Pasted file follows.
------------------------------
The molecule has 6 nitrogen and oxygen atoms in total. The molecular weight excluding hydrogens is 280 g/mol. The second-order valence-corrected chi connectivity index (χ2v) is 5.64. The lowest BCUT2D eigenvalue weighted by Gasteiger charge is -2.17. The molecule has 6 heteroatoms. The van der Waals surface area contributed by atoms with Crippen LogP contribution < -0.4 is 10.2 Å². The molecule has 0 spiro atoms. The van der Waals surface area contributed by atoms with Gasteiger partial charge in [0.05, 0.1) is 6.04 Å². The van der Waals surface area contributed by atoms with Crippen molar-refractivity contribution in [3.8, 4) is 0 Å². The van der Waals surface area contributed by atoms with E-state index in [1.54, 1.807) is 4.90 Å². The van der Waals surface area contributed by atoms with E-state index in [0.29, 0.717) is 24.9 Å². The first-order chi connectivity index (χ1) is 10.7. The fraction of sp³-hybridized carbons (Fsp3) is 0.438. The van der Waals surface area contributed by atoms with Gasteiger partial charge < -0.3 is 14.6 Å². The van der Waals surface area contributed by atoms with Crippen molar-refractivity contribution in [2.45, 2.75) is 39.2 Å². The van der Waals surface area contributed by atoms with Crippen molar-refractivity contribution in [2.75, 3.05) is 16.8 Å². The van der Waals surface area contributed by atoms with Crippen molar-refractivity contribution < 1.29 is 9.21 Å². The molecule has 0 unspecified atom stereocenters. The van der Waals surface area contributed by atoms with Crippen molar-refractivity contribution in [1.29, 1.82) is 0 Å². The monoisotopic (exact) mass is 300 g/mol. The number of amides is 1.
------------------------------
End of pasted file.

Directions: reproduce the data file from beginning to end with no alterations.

The molecule has 6 nitrogen and oxygen atoms in total. The molecular weight excluding hydrogens is 280 g/mol. The second-order valence-corrected chi connectivity index (χ2v) is 5.64. The lowest BCUT2D eigenvalue weighted by Gasteiger charge is -2.17. The molecule has 6 heteroatoms. The van der Waals surface area contributed by atoms with Crippen LogP contribution < -0.4 is 10.2 Å². The molecule has 0 spiro atoms. The van der Waals surface area contributed by atoms with Gasteiger partial charge in [0.05, 0.1) is 6.04 Å². The van der Waals surface area contributed by atoms with Crippen molar-refractivity contribution in [3.8, 4) is 0 Å². The van der Waals surface area contributed by atoms with E-state index in [1.54, 1.807) is 4.90 Å². The van der Waals surface area contributed by atoms with E-state index in [0.29, 0.717) is 24.9 Å². The first-order chi connectivity index (χ1) is 10.7. The fraction of sp³-hybridized carbons (Fsp3) is 0.438. The van der Waals surface area contributed by atoms with Gasteiger partial charge < -0.3 is 14.6 Å². The van der Waals surface area contributed by atoms with Crippen molar-refractivity contribution in [2.45, 2.75) is 39.2 Å². The van der Waals surface area contributed by atoms with Crippen molar-refractivity contribution in [2.75, 3.05) is 16.8 Å². The van der Waals surface area contributed by atoms with Crippen molar-refractivity contribution < 1.29 is 9.21 Å². The molecule has 0 unspecified atom stereocenters. The van der Waals surface area contributed by atoms with Crippen molar-refractivity contribution in [1.29, 1.82) is 0 Å². The monoisotopic (exact) mass is 300 g/mol. The number of amides is 1.